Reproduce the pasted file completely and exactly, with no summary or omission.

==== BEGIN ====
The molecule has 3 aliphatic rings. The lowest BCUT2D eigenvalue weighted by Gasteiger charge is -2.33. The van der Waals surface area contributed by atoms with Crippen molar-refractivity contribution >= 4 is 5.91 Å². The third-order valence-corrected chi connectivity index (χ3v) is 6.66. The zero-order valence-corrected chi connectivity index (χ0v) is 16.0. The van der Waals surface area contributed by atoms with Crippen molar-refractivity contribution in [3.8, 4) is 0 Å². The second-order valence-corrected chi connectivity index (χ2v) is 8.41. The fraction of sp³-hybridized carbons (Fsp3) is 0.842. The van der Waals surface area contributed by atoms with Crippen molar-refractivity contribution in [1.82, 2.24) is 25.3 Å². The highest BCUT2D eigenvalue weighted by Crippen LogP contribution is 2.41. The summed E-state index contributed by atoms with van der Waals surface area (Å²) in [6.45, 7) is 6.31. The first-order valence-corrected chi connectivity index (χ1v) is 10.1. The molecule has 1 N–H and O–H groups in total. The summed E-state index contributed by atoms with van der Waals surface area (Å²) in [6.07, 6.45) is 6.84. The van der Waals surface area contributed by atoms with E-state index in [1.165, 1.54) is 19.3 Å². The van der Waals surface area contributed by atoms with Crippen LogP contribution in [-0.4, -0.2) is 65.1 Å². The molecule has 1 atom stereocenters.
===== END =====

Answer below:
The molecule has 3 aliphatic rings. The lowest BCUT2D eigenvalue weighted by Gasteiger charge is -2.33. The van der Waals surface area contributed by atoms with Crippen molar-refractivity contribution >= 4 is 5.91 Å². The third-order valence-corrected chi connectivity index (χ3v) is 6.66. The zero-order valence-corrected chi connectivity index (χ0v) is 16.0. The van der Waals surface area contributed by atoms with Crippen molar-refractivity contribution in [3.8, 4) is 0 Å². The second-order valence-corrected chi connectivity index (χ2v) is 8.41. The fraction of sp³-hybridized carbons (Fsp3) is 0.842. The van der Waals surface area contributed by atoms with Crippen molar-refractivity contribution in [1.82, 2.24) is 25.3 Å². The highest BCUT2D eigenvalue weighted by Crippen LogP contribution is 2.41. The summed E-state index contributed by atoms with van der Waals surface area (Å²) in [6.45, 7) is 6.31. The first-order valence-corrected chi connectivity index (χ1v) is 10.1. The molecule has 1 N–H and O–H groups in total. The summed E-state index contributed by atoms with van der Waals surface area (Å²) in [6.07, 6.45) is 6.84. The van der Waals surface area contributed by atoms with E-state index in [1.165, 1.54) is 19.3 Å². The van der Waals surface area contributed by atoms with Crippen LogP contribution in [-0.4, -0.2) is 65.1 Å². The molecule has 1 atom stereocenters.